Many prominent people from Osijek were buried in the cemetery, especially doctors, merchants, and many others. Among the most famous are doctors Dr. Schosberger and Dr. Bela Fischer, one of the founders of the Surgical Department of Osijek Hospital, his sons, lawyer Alfred and doctor Otto who is the founder of the first Osijek biochemical laboratory, and his wife Klara, longtime head of the children's dispensary at the Osijek Health Center. The eminent Osijek photographer Nikola Szege, the first nude photographer in Osijek, was also buried there." - Mia
Catacombs and Powdermill
“Located on the northern part of Osijek and the left bank of the river Drava, the catacombs date back to the 18th century. Today, they are a frequent meeting place for many couples. There are certainly the most people there during September during the Days of the first Croatian beer. The Powdermill is right next to the catacombs, it was a part of the defense-military system that emerged in the 18th century after the liberation of Slavonia from the Ottomans. As the name itself indicates, the powder mill was a warehouse of military materials built of thick, impenetrable walls. The military history of this facility did not end after the collapse of the Austro-Hungarian monarchy, but only after the last war, when the mill was on the front line and was again in the function of the military. The whole complex of the catacombs has proven to be a suitable location for multimedia events, ranging from concerts, video projections, and theatrical performances, and recently a short movie was filmed there.” – Filip
"If you walk through the center of Osijek and end up on Županijska Street, you will see the yellow building of the County. There is nothing unusual about it except for one detail that is worth mentioning. A cannonball the size of a few tens of centimeters is half-stuck into the wall of the building. Wondering how it got there? It is assumed that one night in the middle of the 19th century, soldiers accidentally fired a cannonball from the cannons located in the Citadel (the old town). The story goes that the soldiers drank too much alcohol in one of the pubs and then decided to make this not-so-famous move. The cannons in the fortress had not been used since the departure of the Ottomans, so the soldiers wanted to "try" how they work. When they fired the cannonball, it flew more than a mile and crashed into the County building. Luckily, no one was injured, although the cannonball flew toward the very center of the city. It is also interesting that many Osijek residents know neither about this story nor about the wall in which the ball was driven, although they pass by it every day." – Tin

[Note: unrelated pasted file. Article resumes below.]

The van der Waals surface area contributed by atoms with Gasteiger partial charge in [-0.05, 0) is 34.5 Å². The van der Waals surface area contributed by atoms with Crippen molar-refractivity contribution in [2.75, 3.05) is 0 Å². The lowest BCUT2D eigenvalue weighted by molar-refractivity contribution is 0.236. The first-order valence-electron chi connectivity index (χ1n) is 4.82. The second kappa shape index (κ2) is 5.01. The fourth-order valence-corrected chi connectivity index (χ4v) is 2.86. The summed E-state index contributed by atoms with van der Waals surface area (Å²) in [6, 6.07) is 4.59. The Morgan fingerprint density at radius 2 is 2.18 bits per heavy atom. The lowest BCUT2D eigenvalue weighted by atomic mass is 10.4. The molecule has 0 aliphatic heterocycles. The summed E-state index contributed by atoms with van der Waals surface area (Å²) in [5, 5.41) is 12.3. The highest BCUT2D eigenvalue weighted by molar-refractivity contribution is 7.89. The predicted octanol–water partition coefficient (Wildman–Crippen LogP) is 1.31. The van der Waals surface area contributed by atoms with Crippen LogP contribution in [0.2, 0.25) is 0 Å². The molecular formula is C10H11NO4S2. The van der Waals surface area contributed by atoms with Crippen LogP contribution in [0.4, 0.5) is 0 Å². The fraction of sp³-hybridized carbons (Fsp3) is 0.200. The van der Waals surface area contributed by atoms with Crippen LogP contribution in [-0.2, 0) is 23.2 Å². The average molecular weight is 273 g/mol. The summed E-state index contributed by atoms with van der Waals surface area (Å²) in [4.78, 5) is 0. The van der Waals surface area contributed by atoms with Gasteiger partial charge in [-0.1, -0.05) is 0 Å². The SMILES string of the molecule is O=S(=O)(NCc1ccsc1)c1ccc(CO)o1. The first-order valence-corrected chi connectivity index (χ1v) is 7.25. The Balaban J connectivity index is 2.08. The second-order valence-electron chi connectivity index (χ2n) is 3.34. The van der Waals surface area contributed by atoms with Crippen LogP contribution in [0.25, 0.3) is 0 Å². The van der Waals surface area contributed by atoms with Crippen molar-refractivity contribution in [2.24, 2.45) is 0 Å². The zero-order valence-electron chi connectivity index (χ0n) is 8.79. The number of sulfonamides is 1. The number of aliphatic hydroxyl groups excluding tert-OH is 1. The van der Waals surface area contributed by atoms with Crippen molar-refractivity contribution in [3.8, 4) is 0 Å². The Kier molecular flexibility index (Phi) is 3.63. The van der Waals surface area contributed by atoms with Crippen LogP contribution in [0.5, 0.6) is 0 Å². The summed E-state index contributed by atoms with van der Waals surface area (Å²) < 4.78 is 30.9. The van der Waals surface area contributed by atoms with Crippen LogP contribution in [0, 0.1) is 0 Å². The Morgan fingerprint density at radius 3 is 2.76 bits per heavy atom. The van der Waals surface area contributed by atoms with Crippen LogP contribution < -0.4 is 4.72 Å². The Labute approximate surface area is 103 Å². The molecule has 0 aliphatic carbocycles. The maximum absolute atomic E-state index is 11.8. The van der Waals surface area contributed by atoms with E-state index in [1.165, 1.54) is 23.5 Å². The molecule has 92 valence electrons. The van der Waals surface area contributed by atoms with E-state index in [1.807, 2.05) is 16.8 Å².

“There is a small statue of an elephant on the corner of Ribarska Street and Josip Juraj Strossmayer Street. Many wonder why right there and what it symbolizes. Some assume that it is a symbol of Osijek, some that it is a symbol of happiness, and some claim something completely different.
The first and shorter story tells us that it was placed there during the Austro-Hungarian Empire. It is said that it was set up by the merchant Ivan Leipzig. The elephant statue was considered to be a symbol of happiness at that time.
The second, and the vastly more popular story is much more interesting. After World War II, the circus came to Osijek. As a promotion and custom, the circus had a parade around the city, and when they reached the corner of Ribarska and Strossmayer streets, the elephant collapsed and died of old age. Then a problem arose because elephants can weigh from two to as much as 6 tons. The elephant fell in the middle of the street, which was also one of the busiest streets in the city. Fortunately, there was a famous butcher's shop run by two brothers. In the middle of the road, they dismembered an elephant to make it easier to remove it. After that, it became "Butcher and the Elephant". The brothers made an elephant statue above their butcher shop and it was their main promotion.
Some say that it was a female elephant and she collapsed during childbirth. The butchers rescued the newborn elephant and received a statue of an elephant for their butcher shop as a reward.” - Tin